Every so often you'll ding your frame on something hard — regardless if you're an off-road rider or not. The good news is that bike frames are made to be thrashed around a bit, but there are some hits that cause lasting damage.
To ensure that your bike frame is in good condition, it's important to examine every part to check for structural damage. It is always worth adding or replacing frame protectors where cables touch to prevent damage and wear due to abrasions. If you notice any kind of abrasions developing, add a frame protector before it's too late!
Owners of carbon frames, while having the luxury of a light bike, are the most prone to structural damage. If you're a carbon owner, be sure to look closely for scratches to the paint or any exposed carbon on the bike. If there are clear cracks in those areas, DO NOT RIDE. If a crack or scratch looks seriously concerning, we encourage you to go to your local bike shop for an assessment.
In some cases, frame cracks can be warrantied by the original manufacturer for a full refund or replacement. When in doubt, always consult a professional before riding the frame further.
Wax On, Wax Off ...
Many say that the frame is the prettiest part of the bike, and whether or not you think that is true, it's definitely the most visible. That's why it's important to wipe down and polish the frame periodically to not only preserve the finish but also to make it look fresh.
The best way to free up the frame for cleaning is by taking off both the front and rear wheels. You can do this either by flipping the bike upside-down (not recommended for bikes that use hydraulic brake systems) or throwing it up in a repair stand. Without the wheels on the bike, you'll be able to get to the extra dirty spaces between the chainstays and inside the front fork.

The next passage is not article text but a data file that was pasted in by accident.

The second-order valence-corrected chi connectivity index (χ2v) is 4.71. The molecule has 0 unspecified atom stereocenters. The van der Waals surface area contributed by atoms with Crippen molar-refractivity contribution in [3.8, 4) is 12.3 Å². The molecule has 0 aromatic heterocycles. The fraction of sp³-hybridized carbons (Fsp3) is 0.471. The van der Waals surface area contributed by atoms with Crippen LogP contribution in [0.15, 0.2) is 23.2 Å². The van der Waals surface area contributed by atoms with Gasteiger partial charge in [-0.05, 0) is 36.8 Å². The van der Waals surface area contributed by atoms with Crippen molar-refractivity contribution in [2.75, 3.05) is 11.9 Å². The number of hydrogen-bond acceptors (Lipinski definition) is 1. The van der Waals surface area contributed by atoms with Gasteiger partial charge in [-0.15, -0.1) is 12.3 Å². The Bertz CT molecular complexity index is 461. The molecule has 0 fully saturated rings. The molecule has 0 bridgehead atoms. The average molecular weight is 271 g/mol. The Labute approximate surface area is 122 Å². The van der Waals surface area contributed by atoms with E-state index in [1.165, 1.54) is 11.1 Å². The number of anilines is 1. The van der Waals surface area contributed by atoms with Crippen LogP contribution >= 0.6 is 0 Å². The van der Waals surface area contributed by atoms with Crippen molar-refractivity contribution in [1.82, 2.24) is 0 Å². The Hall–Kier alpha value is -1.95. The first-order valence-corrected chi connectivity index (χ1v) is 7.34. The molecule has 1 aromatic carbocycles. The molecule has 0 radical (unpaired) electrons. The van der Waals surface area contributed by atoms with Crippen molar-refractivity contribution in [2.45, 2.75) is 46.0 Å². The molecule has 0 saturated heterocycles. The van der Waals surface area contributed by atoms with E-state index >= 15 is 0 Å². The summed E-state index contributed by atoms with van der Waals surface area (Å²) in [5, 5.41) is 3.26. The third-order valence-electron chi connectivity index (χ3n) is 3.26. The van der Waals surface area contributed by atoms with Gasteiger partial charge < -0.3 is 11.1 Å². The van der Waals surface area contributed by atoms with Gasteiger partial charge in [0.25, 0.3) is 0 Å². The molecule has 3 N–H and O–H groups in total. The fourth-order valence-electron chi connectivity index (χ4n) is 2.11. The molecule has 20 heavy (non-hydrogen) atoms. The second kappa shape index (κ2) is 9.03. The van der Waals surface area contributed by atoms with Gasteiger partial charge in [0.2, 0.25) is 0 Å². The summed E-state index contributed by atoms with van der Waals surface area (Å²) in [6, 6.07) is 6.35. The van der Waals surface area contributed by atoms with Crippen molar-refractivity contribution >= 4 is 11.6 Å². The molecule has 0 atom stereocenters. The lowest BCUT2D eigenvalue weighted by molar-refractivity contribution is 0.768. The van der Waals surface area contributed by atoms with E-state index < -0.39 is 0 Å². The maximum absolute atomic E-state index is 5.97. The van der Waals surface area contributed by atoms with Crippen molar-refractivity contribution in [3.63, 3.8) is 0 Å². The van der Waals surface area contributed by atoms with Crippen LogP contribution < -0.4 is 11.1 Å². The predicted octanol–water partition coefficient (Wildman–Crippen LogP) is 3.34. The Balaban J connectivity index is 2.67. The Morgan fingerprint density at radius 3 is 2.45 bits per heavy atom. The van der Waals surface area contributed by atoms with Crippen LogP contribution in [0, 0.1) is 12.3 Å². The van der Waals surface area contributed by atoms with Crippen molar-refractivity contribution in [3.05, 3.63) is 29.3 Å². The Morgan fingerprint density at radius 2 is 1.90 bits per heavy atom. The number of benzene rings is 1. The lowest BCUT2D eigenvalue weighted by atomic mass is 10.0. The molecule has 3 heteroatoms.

Most riders just use a microfiber towel and a little water to get most of the dirt and debris off, but those looking for a little extra protection might opt to use Muc-Off's Matte Finish Detailer for a streak-free, gloss-free finish (safe for carbon too!). The Muc-Off Nano Tech Bike Cleaner also works very well for removing the tough grime from one's bike. Additionally, Silca has an entire collection of bicycle spa products, each specially formulated to tackle a specific stage of bicycle cleaning.
We recommend using a towel instead of a high-pressure hose because water from hoses can get into the bearing systems of the front and rear hubs, the bottom bracket, and the pedals. Once that water gets into those sealed systems, it can be exceedingly difficult to remove. If you are considering using a hose, make sure that the water pressure is low.
To see the rest of our cleaning tips, visit our Spring Cleaning Guide.
*Pro-Tip: It is a good idea to remove, clean, re-grease, and reinstall both your headset and bottom bracket on an annual basis. Winter riding conditions can be extremely hard on the delicate bearings inside. The moisture, grit, and grime can tend to blast the grease out from between your headset and frame, leading to creaking, premature frame wear, pitting on your fork races, and in the case of steel frames, internal corrosion.
Words by Ron Lewis and Kenneth Wahrenberger
Photos by Bertrand Morin
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